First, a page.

Statistical Genetics and Population Genetics

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Statistical Genetics and Genomics

Our methodology research in statistical genetics focuses on two questions: (1) How to control for population stratification, family relatedness, and study design to avoid inflated type 1 error in genetic association studies? (2) How to combine genetic information across different studies and across different variants to increase the statistical power of association tests? These are two fundamental questions in statistical genetics, and they remain challenging for sequence-based association studies where the focus is rare variants with very low allele frequencies. We have been working on a series of methods based on multivariate statistical techniques and generalized linear models to tackle these two questions. For example, we have developed a method called LASER (Wang et al. 2014, Nature Genetics; Wang et al. 2015, AJHG), which enables accurate ancestry estimation for samples with extremely low coverage sequencing data and thus provides critical information to control for population stratification in downstream analyses.

Moving forward, we are also interested in integrative genomics approaches to combine information across different types of genomics data to help us understand disease biology.

Figure: The LASER software package implements a unified statistical framework to estimate an individual's genetic ancestry in a reference ancestry space using either low-coverage sequence reads or genotyping data. (Wang et al. 2014, Nature Genetics; Wang et al. 2015, AJHG)

Population Genetics

Spatial patterns human genetic variation provides the basis to understand the phenotypic variation of human populations and to infer evolutionary events in human history, such as migration, selection, and admixture. With the large amount of data accumulated from population genetic studies and disease studies, we are interested in studying the population structure of diverse populations to learn about human history and to search for signals of natural selection. In a previous study, we performed a systematic evaluation of the geographic structure of human genetic variation based on microarray genotype data from ~150 populations worldwide (Wang et al. 2012, PLoS Genetics). The large amount of rare variants from sequencing experiments can provide more detailed insights into human population structure and history. We will continue our research in this direction by using existing methods and developing new tools and statistics to analyze sequencing data. While we maintain broad interests in worldwide populations, one future focus of the lab will be on Asian populations.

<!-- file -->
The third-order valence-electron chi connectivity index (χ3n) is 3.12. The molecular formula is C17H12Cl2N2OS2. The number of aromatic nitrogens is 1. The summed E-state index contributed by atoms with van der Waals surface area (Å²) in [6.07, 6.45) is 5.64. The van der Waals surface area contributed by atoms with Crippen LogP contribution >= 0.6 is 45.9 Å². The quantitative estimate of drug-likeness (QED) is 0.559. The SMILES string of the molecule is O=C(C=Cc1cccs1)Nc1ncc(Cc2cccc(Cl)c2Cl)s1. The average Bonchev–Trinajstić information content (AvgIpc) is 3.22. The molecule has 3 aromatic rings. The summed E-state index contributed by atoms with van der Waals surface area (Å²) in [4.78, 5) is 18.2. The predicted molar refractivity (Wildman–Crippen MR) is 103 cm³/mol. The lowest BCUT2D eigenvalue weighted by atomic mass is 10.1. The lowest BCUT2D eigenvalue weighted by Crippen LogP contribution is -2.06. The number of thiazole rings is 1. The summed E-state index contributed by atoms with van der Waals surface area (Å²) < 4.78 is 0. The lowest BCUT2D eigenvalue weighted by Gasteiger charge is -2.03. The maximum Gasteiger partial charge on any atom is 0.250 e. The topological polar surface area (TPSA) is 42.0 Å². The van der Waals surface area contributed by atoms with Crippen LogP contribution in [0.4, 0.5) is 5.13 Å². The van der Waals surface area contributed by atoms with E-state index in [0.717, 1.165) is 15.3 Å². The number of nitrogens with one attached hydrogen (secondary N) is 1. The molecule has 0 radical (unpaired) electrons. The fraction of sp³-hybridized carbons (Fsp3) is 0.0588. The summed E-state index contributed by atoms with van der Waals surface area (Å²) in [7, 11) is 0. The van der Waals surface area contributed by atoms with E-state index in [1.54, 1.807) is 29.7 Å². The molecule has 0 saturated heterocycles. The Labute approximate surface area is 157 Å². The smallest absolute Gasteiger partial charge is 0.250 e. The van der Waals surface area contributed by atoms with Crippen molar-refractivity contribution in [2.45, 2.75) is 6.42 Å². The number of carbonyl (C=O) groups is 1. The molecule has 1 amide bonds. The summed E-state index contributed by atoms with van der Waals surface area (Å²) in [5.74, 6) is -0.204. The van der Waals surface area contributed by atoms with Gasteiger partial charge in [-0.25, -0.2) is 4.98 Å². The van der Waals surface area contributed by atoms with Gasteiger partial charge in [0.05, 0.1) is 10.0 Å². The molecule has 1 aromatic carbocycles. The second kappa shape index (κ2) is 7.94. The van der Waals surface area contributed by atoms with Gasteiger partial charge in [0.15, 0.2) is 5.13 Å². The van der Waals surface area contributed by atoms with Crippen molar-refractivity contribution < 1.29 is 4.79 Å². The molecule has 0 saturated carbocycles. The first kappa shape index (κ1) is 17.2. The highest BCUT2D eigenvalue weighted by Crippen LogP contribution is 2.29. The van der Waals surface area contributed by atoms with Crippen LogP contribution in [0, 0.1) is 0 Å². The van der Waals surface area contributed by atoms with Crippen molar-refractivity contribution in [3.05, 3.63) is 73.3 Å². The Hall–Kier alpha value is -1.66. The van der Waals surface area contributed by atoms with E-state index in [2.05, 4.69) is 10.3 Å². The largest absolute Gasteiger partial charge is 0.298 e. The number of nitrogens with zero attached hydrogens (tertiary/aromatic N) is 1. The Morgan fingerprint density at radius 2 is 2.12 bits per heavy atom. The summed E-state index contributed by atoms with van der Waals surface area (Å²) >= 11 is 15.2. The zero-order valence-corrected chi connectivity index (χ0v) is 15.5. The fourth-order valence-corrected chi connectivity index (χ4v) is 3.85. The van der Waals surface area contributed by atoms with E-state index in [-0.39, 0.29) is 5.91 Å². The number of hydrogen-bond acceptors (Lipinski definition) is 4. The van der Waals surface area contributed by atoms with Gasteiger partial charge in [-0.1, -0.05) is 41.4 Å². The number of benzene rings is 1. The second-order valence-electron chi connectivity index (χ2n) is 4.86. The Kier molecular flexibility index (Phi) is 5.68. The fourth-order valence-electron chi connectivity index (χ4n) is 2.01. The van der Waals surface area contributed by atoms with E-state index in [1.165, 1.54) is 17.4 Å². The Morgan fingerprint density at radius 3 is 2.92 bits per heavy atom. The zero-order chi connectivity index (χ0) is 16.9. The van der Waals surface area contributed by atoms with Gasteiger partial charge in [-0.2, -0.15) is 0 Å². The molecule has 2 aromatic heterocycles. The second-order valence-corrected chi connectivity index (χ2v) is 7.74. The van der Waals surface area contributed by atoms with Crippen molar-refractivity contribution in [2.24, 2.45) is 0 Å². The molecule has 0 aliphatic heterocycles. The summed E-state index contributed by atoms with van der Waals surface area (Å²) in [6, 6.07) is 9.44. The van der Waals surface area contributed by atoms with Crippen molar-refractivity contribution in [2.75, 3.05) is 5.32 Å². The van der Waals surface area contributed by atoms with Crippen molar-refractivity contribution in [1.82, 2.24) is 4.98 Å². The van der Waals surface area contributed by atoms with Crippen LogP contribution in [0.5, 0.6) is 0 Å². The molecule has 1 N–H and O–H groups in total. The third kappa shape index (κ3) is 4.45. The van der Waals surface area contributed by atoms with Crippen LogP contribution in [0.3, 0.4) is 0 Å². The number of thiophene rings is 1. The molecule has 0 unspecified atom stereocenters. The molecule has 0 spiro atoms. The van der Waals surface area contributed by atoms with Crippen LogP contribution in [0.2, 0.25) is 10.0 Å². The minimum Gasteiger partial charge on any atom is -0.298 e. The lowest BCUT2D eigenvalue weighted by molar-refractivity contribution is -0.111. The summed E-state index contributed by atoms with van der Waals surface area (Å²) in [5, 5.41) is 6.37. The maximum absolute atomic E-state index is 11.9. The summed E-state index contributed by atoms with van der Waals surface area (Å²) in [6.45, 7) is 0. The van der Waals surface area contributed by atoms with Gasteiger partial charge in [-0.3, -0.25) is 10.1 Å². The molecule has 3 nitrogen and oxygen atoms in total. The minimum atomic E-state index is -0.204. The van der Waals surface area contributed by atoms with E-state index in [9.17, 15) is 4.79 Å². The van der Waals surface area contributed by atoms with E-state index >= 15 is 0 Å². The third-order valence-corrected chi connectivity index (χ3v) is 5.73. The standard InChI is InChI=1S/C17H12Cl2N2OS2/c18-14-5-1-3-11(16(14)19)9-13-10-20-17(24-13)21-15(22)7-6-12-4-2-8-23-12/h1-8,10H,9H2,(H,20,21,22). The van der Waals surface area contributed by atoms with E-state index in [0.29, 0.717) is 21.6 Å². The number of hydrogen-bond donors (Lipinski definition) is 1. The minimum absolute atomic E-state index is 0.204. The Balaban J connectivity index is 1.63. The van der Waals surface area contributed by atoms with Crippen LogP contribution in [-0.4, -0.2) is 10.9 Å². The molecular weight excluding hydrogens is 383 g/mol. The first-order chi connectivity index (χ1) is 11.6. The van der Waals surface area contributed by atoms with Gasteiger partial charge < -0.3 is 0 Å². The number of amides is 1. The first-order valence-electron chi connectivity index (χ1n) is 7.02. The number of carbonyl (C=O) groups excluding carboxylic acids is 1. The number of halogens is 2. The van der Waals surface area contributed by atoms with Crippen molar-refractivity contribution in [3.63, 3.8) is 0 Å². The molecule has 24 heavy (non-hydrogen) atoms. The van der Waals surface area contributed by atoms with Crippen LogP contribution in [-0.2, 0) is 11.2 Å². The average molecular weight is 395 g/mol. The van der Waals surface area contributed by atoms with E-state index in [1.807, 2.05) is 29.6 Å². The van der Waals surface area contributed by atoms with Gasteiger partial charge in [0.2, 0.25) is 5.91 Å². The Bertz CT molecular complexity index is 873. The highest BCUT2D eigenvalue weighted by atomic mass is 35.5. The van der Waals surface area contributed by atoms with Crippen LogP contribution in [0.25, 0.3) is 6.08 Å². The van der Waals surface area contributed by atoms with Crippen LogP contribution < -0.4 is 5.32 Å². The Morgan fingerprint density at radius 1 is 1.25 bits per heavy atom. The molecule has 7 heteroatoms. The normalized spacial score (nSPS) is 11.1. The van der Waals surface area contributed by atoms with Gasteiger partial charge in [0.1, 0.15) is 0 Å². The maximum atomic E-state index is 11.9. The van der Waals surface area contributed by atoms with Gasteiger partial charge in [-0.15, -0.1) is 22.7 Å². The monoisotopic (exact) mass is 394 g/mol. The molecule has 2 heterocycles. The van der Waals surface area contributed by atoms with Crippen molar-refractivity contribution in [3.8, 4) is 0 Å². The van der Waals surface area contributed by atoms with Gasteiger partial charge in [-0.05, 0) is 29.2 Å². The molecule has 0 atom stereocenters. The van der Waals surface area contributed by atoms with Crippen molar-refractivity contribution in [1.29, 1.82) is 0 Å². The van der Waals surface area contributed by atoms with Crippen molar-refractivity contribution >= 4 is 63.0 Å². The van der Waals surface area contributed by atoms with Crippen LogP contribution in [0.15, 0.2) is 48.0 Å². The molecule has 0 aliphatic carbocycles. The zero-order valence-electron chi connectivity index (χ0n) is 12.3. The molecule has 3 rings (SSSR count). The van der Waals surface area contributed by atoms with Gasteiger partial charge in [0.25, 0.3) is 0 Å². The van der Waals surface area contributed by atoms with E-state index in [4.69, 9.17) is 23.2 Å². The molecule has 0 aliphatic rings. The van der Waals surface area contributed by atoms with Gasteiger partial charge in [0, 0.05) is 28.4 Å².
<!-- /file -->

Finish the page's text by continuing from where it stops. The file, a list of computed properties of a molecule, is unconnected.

Figure: Significant similarity between genes and geography was found in Asia based on principal components analysis (PCA) and Procrustes analysis on SNP genotypes of 43 Asian populations.(Wang et al. 2012, PLoS Genetics)